"Lovely and Amazing" is a fairly entertaining movie which
deal with subjects as diverse as sexless marriages, liposuction,
eating fast food, statutory rape, abandoned dogs and the movie
business. And even though the film is about the relationships
that exist between several women and the self image problems that all
of them have, I almost got the feeling that the ultimate theme of this
film was that women can be jerks and neurotic human beings just as
much as men can.
We are soon introduced to the central characters in the film, all who
happen to be in the same family. Jane, the mother, is about 50
years old, divorced and raising an eight-year old adoptive daughter,
and is about to undergo liposuction. The eldest daughter,
Michelle, is trapped in a loveless and sexless marriage and considers
herself an artist. Elizabeth is Michelle's younger sister who is
an actress but has severe low self-esteem. Then there is Annie,
the young adoptive daughter who is overweight and who just happens to
Jane undergoes her liposuction which results in severe medical
complications which threatens her health. Michelle decides to
finally get a real job and soon begins a relationship with her
underage teenage supervisor. Elizabeth has a fling with a well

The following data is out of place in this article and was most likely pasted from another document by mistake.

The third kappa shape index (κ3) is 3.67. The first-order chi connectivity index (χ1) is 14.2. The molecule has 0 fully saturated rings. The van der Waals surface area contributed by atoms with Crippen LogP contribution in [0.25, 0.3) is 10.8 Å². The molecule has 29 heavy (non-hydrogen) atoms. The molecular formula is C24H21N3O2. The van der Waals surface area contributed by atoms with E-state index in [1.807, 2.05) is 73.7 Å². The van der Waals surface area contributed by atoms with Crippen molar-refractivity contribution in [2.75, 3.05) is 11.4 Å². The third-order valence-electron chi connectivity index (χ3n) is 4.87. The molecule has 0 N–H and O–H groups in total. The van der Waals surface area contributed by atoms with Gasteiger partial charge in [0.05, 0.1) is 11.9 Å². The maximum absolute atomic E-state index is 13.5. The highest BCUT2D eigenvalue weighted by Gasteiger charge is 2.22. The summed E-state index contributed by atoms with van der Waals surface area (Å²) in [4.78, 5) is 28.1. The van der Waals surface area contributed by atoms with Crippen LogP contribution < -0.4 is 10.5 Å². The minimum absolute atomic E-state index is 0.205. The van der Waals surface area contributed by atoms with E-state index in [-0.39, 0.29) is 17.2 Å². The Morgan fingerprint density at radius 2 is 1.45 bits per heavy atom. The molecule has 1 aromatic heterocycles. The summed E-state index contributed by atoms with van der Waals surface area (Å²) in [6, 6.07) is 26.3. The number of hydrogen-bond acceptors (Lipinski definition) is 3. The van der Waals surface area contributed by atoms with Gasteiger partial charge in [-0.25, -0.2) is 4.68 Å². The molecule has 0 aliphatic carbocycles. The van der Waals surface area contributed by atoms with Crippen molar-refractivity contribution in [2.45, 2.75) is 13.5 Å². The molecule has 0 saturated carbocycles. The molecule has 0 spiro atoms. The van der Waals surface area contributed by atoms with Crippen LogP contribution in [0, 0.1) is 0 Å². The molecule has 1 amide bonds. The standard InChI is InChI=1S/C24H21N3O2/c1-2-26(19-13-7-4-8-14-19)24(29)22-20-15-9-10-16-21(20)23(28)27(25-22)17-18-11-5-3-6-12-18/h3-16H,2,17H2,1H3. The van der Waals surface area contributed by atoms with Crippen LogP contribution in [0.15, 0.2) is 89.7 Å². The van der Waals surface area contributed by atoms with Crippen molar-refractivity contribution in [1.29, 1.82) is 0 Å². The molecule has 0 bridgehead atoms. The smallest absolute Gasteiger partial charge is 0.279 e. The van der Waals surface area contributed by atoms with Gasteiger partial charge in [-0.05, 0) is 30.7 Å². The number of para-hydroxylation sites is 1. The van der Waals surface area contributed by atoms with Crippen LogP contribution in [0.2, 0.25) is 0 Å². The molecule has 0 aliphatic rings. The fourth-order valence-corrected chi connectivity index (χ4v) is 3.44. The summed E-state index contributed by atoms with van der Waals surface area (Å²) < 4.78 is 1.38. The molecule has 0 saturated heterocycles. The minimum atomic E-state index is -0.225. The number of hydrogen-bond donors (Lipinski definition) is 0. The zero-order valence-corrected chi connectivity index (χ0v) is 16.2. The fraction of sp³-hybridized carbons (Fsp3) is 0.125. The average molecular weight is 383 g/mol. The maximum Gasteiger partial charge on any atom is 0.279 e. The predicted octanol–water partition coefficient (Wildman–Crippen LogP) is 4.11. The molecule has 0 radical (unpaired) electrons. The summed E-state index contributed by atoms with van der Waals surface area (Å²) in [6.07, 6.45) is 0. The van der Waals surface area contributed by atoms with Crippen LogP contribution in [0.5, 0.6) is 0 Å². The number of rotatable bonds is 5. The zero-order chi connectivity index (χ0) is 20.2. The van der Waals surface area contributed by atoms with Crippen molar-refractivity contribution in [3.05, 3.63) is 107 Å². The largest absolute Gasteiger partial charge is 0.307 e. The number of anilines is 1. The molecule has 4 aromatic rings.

known actor in hopes that she can convince him, and herself as well,
that she is in fact a sexy woman in order to land a part in a film.
Annie, as most eight-year kids will do, tries to act and look ten
years older than she really is. The movie proceeds with events
effecting all of the characters, all brought about by their common
obsession with self-image and confidence.
"Lovely and Amazing" has interesting characters and lots of
witty dialogue. All the actors and actresses put in fine
performances and are convincing displaying the neurotic and somewhat
dysfunctional characters that they display. So, what is wrong
with this film? Well, basically what's wrong is that these women
are just too unlikable for the audience to pull for and share a bond
with. Jane and Michelle come on so strong and at times so
obnoxious, that their characters seem too over the top and unreal at
In fact, even though this is a female centered movie, it is the male
characters who are actually more real and convincingly played.
Although Emily Mortimer as Elizabeth does a great job portraying a
character with so little self-esteem that you wonder how she ever
desired to became an actress. And Raven Goodwin as the
eight-year old Annie almost steals the movie. Jake Gyllenhaal as
Michelle's underage boss proves again that his outstanding
performances in "October Sky" and "Donnie
Darko" were not flukes.
But ultimately, while this movie keeps you interested in what will
become of these characters, it needed to be more compelling and the
characters more likeable regardless of their neurosis, in order for it
to be a real winner. It's certainly not a bad movie and I
basically liked it, but I left the theatre wishing for more.
There are two many good actors and actresses in this film for it not
to have been a much better one.
( 2 1/2 out of 4 pops )
about this film with other Popkorn Junkies